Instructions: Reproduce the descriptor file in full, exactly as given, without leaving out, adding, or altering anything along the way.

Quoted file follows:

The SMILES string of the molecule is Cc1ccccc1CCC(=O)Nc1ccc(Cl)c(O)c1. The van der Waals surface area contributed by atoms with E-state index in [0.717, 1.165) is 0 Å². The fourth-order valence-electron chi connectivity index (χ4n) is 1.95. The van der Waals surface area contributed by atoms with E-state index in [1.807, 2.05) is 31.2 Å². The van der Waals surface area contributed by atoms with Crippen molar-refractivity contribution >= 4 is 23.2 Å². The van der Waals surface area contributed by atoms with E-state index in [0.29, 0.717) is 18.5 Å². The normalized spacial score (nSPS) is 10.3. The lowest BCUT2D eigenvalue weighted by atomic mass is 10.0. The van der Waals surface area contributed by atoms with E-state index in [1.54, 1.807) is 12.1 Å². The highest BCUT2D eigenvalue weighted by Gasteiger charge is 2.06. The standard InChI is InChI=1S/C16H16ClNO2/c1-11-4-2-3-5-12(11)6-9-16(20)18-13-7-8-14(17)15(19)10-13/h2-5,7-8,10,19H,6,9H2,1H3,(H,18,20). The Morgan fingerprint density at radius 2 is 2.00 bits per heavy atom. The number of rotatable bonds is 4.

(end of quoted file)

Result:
The SMILES string of the molecule is Cc1ccccc1CCC(=O)Nc1ccc(Cl)c(O)c1. The van der Waals surface area contributed by atoms with E-state index in [0.717, 1.165) is 0 Å². The fourth-order valence-electron chi connectivity index (χ4n) is 1.95. The van der Waals surface area contributed by atoms with E-state index in [1.807, 2.05) is 31.2 Å². The van der Waals surface area contributed by atoms with Crippen molar-refractivity contribution >= 4 is 23.2 Å². The van der Waals surface area contributed by atoms with E-state index in [0.29, 0.717) is 18.5 Å². The normalized spacial score (nSPS) is 10.3. The lowest BCUT2D eigenvalue weighted by atomic mass is 10.0. The van der Waals surface area contributed by atoms with E-state index in [1.54, 1.807) is 12.1 Å². The highest BCUT2D eigenvalue weighted by Gasteiger charge is 2.06. The standard InChI is InChI=1S/C16H16ClNO2/c1-11-4-2-3-5-12(11)6-9-16(20)18-13-7-8-14(17)15(19)10-13/h2-5,7-8,10,19H,6,9H2,1H3,(H,18,20). The Morgan fingerprint density at radius 2 is 2.00 bits per heavy atom. The number of rotatable bonds is 4.